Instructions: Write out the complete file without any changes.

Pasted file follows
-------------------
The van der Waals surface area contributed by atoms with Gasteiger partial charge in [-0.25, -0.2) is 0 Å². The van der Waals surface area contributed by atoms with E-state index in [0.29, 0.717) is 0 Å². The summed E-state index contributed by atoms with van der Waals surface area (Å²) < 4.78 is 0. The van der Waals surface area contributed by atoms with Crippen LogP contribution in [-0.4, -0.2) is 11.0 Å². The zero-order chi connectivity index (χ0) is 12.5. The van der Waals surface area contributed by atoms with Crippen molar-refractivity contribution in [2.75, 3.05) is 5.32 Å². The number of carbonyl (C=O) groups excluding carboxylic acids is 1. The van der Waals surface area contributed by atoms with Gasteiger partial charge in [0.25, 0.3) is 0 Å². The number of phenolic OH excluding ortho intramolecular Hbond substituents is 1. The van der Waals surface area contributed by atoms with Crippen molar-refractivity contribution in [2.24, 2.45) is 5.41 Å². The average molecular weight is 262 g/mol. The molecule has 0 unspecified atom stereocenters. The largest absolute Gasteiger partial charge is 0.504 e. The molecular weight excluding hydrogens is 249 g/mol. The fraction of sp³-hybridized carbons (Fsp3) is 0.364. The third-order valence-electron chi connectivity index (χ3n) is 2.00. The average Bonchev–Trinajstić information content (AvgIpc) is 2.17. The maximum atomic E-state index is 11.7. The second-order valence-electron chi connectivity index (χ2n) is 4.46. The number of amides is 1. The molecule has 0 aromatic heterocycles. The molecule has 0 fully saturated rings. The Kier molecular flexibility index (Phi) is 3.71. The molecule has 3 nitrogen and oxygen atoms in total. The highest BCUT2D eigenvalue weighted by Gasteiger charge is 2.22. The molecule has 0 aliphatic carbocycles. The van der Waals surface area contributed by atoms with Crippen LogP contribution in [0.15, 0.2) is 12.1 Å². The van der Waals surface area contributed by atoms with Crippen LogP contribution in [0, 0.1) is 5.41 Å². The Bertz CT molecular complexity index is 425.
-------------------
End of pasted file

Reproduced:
The van der Waals surface area contributed by atoms with Gasteiger partial charge in [-0.25, -0.2) is 0 Å². The van der Waals surface area contributed by atoms with E-state index in [0.29, 0.717) is 0 Å². The summed E-state index contributed by atoms with van der Waals surface area (Å²) < 4.78 is 0. The van der Waals surface area contributed by atoms with Crippen LogP contribution in [-0.4, -0.2) is 11.0 Å². The zero-order chi connectivity index (χ0) is 12.5. The van der Waals surface area contributed by atoms with Crippen molar-refractivity contribution in [2.75, 3.05) is 5.32 Å². The number of carbonyl (C=O) groups excluding carboxylic acids is 1. The van der Waals surface area contributed by atoms with Gasteiger partial charge in [0.25, 0.3) is 0 Å². The number of phenolic OH excluding ortho intramolecular Hbond substituents is 1. The van der Waals surface area contributed by atoms with Crippen molar-refractivity contribution in [2.24, 2.45) is 5.41 Å². The average molecular weight is 262 g/mol. The molecule has 0 unspecified atom stereocenters. The largest absolute Gasteiger partial charge is 0.504 e. The molecular weight excluding hydrogens is 249 g/mol. The fraction of sp³-hybridized carbons (Fsp3) is 0.364. The third-order valence-electron chi connectivity index (χ3n) is 2.00. The average Bonchev–Trinajstić information content (AvgIpc) is 2.17. The maximum atomic E-state index is 11.7. The second-order valence-electron chi connectivity index (χ2n) is 4.46. The number of amides is 1. The molecule has 0 aromatic heterocycles. The molecule has 0 fully saturated rings. The Kier molecular flexibility index (Phi) is 3.71. The molecule has 3 nitrogen and oxygen atoms in total. The highest BCUT2D eigenvalue weighted by Gasteiger charge is 2.22. The molecule has 0 aliphatic carbocycles. The van der Waals surface area contributed by atoms with Crippen LogP contribution in [0.15, 0.2) is 12.1 Å². The van der Waals surface area contributed by atoms with Crippen LogP contribution in [0, 0.1) is 5.41 Å². The Bertz CT molecular complexity index is 425.